When You Don't Know What Happens Next
October 8, 2012
I have always been addicted to serials. During my growing up days, we would spend Saturday mornings within the dark, cool confines of Kilgore’s downtown Crim Theater, watching, what was billed as, “Pulse-pounding, thrills, spills, chills, thrilling, thundering, throbbing, breathless, and breakneck adventures” on the silver screen.
These were the serials and no self-respecting motion picture or motion picture house could do without them: Captain Marvel, Flash Gordon, Don Winslow of the U.S. Navy, Commando Cody, Ace Drummond, Dick Tracy, Gang Busters, Sea Raiders, The Phantom Creeps, Zorro’s Black Whip, and The Mystery Squadron.
They came on every Saturday morning. Each episode lasted twenty minutes.
And the screen always went blank in the middle of a spine-tingling cliffhanger that all but guaranteed we would spend another nine cents the next Saturday morning to see how in the world our hero would get himself and the heroine out of such a mind-numbing, cold-blooded, blood-curdling predicament. It didn’t takes much to curdle our blood in 1952.
Would Flash Gordon be able to free himself from the chains of the evil Emperor Ming and escape the planet Mongo?
Would Billy Batson find the secret tunnel that led him to the ancient wizard Shazam who would miraculously transform little Billy into Captain Marvel?
Would Commando Cody be able to fly to the moon and save the United States from mysterious forces, primarily The Radar Men, who were threatening to blow up earth?
Would Dick Tracy be able to keep the Masked Mystery Villain from using his Sound Weapon to destroy the Bay Bridge?
Hold your breath. Grip the armrest. And scream when necessary. God, it was good to scream. Now that was entertainment. That was on-the-edge-of-your seat entertainment.
Back on the farm, we could only tune in to three radio stations, but every day my mother would faithfully sit down as soon as we finished lunch to listen to Our Gal Sunday as the deep-throated announcer said, “Once again, we present the story of an orphan girl named Sunday from the little mining town of Silver Creek, Colorado, who in young womanhood married England’s richest, most handsome lord, Lord Henry Brinthrope. The story asks the question: Can this girl from the little mining town in the West find happiness as the wife of a wealthy and titled Englishman?
Each day, the fifteen-minute episode would end with my mother wringing her hands and wondering what would happen next, and if she could possibly have the patience to wait until tomorrow and find out. It was amazing what mayhem and mischief could happen in a little Colorado mining town.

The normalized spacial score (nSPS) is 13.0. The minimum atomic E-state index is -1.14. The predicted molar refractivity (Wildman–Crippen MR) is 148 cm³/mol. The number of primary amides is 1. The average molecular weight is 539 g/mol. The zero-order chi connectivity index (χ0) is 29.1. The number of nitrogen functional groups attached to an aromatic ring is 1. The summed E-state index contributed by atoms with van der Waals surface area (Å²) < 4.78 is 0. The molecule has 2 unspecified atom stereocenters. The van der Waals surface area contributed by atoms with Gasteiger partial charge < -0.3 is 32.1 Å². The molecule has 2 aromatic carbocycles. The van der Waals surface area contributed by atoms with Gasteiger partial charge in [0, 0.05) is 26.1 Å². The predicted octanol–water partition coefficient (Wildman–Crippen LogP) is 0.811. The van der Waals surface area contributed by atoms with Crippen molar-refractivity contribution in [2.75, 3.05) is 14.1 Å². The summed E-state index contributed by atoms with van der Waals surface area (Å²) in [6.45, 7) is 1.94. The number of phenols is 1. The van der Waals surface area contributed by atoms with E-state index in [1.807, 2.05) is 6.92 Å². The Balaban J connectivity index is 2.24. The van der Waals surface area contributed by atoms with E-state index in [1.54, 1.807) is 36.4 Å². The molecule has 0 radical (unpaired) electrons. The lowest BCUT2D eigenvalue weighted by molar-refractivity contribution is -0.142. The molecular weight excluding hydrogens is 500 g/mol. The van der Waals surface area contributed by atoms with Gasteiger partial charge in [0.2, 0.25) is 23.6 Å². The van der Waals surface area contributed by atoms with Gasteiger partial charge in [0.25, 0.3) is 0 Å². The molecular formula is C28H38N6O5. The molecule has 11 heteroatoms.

The elitists called them Soap Operas. The Soap Operas made it to television as General Hospital, The Young and the Restless, and All My Children, to name a few.
And such prime-time offerings as Dallas and Dynasty made soap operas legitimate, and even the elitists watched them. It seems they loved cliffhangers as much as everybody else and spent one whole summer trying to figure out who shot J.R.
Serials, masked as soap operas, have never left television.
Now they are coming to print. And they will be appearing on Caleb and Linda Pirtle.
Beginning today, October 8, 2012, we are launching serialized novels on our blog pages. I am introducing the serial versions of Secrets of the Dead and Wicked Little Lies. Linda Pirtle is providing you an advance chapter-by-chapter preview of her debut novel, The Mahjong Murders. And the prolific Stephen Woodfin, who has more novels bouncing around in the air than a Barnum & Bailey juggler, will let you follow along as he writes The Lazarus Deception.
Over the next few weeks, Caleb and Linda Pirtle will be showcasing serials by some of the most talented authors in the marketplace. They may have different genres. They may have different styles. They may have different voices.
But they all have one thing in common. They can write. Their words can hypnotize you They can make you laugh. They can make you cry. They can make you think. They can scare the hell out of you. If you haven’t discovered them before, it’s time you did. Their works represent what good, emotional, and thought-provoking story telling is all about.
And here is what is really exciting. For the first time, you will be able to witness the creation of a novel with authors writing from day to day or week to week, flying by the seat of their pants, working without a net.
And you have a chance to participate in the novel’s development. Comment at the end of each chapter, tell the author what you liked, what you didn’t like, which characters should be changed, what new plot twists need to be added, and how the story can be improved.
These chapters are by no means the final and missing puzzles of a finished product. They are a rough draft. The authors are depending on you to help them find a hole in the plot and give them ideas on how to fill it up. I know I’ll be listing the names of those who help me along the way on a special acknowledgements page when the novel is finished.
There is very little new under the sun. Serials have been around a long time. We’re glad to bring them back. We only have one goal. We want to leave you hanging on as many cliffs as possible while we write merrily along.